09 Oct 2023

Opinion Article: Samantha McCulloch writes in the AFR about the opportunity of hydrogen

Australia must change its approach to the exciting opportunity of hydrogen to achieve its climate targets and deliver the best economic and emissions reduction outcomes.

Hydrogen could be a major new industry and economic and employment driver for Australia if the nation grabs the opportunity of its competitive advantage with both hands through its expertise, infrastructure and commercial partners.

However, without much-needed pragmatic policy support, Australia is at risk of missing out on its share of a global low-carbon hydrogen market the International Energy Agency (IEA) suggests could reach over USD 115 billion in 2030 – a 100 times increase on 2022.

A miss like this could also produce knock-on impacts for the broader economy and major sectors such as manufacturing and its tens of thousands of jobs that rely on affordable and reliable energy.

The Australian gas industry is well placed to lead the charge into a hydrogen future in the same way the sector has built one of the most enviable LNG export industries on the planet while delivering so many economic benefits to Australians.

But like the broader discussion over the net zero energy transformation itself, the problem with the hydrogen debate is that it too often gets bogged down in debates over hydrogen “colours” and backing different fuels or technologies over others. A focus on inputs rather than outcomes.

The scale and urgency of the net zero transformation demands Australia adopt a technology-neutral, emissions-intensity focused hydrogen pathway that doesn’t exclude any fuels or technologies.

As the Commonwealth undertakes its review of the National Hydrogen Strategy, it is also seeking feedback on the implementation of its $2 billion Hydrogen Headstart program, which has already been limited to projects based on hydrogen from renewable energy.

Last week’s Future Gas Strategy consultation paper also had no mention of the fact that gas produces the cheapest and most cost effective form of hydrogen.

This approach is at odds with analysis from the IEA, the Intergovernmental Panel on Climate Change (IPCC) and, closer to home, the Commonwealth Scientific and Industrial Research Organisation (CSIRO).

These independent voices are all clear that all low-carbon hydrogen pathways have a role to play in a low-carbon hydrogen industry and in reaching net zero.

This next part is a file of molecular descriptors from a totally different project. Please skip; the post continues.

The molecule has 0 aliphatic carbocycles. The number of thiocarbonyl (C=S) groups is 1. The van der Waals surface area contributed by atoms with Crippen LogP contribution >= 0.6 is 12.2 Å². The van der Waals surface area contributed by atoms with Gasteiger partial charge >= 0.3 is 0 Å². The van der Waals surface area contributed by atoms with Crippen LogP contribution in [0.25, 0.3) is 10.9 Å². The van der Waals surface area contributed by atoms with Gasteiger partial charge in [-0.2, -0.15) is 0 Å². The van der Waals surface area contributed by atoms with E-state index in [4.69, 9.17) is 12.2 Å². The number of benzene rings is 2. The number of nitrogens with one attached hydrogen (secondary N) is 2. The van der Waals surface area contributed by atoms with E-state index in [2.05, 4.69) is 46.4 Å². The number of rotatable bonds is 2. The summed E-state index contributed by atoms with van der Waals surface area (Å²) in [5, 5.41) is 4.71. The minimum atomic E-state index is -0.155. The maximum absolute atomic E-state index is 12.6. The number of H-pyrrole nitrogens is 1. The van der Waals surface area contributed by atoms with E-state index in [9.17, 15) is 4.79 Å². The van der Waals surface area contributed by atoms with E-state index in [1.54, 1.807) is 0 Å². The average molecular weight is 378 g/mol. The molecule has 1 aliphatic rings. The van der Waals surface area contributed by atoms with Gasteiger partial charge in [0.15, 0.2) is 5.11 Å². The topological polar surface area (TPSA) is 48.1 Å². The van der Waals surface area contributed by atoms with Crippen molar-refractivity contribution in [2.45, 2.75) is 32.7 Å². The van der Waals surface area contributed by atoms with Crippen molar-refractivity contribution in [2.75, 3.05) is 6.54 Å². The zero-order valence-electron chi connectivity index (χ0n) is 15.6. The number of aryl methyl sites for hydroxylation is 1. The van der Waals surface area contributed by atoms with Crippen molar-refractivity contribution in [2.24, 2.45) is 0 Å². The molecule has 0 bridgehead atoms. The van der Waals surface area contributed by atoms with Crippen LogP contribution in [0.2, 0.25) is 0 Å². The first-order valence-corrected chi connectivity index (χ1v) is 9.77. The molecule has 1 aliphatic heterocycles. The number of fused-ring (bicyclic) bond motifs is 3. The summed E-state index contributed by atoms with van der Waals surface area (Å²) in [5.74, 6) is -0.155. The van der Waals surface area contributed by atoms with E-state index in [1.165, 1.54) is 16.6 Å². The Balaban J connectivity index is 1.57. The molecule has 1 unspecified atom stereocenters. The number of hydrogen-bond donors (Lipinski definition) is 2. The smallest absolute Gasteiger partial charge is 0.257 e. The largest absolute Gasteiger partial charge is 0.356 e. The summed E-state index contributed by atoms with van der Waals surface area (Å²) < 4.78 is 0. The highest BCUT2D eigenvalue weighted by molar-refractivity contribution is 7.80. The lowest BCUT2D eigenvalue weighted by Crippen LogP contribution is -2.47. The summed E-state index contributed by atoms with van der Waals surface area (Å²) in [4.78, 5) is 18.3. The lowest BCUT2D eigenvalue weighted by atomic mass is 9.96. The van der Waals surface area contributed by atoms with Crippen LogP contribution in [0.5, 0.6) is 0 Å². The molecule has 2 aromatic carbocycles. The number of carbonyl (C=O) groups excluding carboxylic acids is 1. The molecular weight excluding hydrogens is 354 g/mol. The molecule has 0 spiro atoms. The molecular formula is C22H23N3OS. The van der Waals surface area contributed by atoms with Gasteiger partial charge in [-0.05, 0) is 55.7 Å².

Natural gas with carbon capture, utilisation and storage (CCUS) is the lowest cost and most technologically advanced pathway, delivering significantly more emissions reductions per dollar today.

This method, according to the IEA, is expected to be two to six times cheaper than renewable-based hydrogen per kilogram of low-carbon hydrogen produced today – delivering up to six times more emissions reductions per dollar invested.

Natural gas with CCUS is also the most widely deployed pathway to low-carbon hydrogen, giving it the ability to scale up faster in the near-term, and to facilitate other low-carbon hydrogen pathways as they scale up and costs come down.

The IEA estimates there is around 650,000 tonnes of low-carbon hydrogen produced each year, of which 92% is produced using natural gas with CCUS, 5% is produced from bioenergy, with the remaining 3% produced from wind and solar.

Under the IEA’s Net Zero by 2050 scenario, over a quarter of hydrogen in 2030 will be made from natural gas with CCUS.

In its 2023 Global Hydrogen Review, the IEA warns that political momentum for hydrogen is not translating to deployment, in part due to challenges of low demand and high costs.

This includes a significant increase in the installed cost of the electrolysers needed to convert electricity into “green” hydrogen – increasing by an average of 9% year on year and as much as 40% in Europe since 2021.

So why would Australia rule out the cheapest pathway for low-carbon hydrogen production?

This not only has implications for our ability to be competitive in the global hydrogen market, but means imposing relatively higher input costs for Australian manufacturing and industrial facilities that will ultimately rely on hydrogen.

To be clear, this is not to suggest that we shouldn’t be supporting the development of renewables-based hydrogen production.

In fact, this is an area where the oil and gas sector is playing a central role. According to the IEA,  80% of all large-scale renewable-based hydrogen projects today are  being developed by, or in partnership with, the oil and gas industry.

The discrimination against different “colours” of hydrogen is counter-productive and will ultimately slow the development of a national hydrogen industry.

Australia’s hydrogen strategy needs to focus on the factors that matter – emissions intensity and cost of production.

These are the economic and environmental foundations that will ultimately determine the success or otherwise of hydrogen, not which technology is used.

Samantha McCulloch is the Chief Executive of Australian Energy Producers, the peak industry body for the explorers, developers and producers of essential energy – oil, gas and lower emission fuels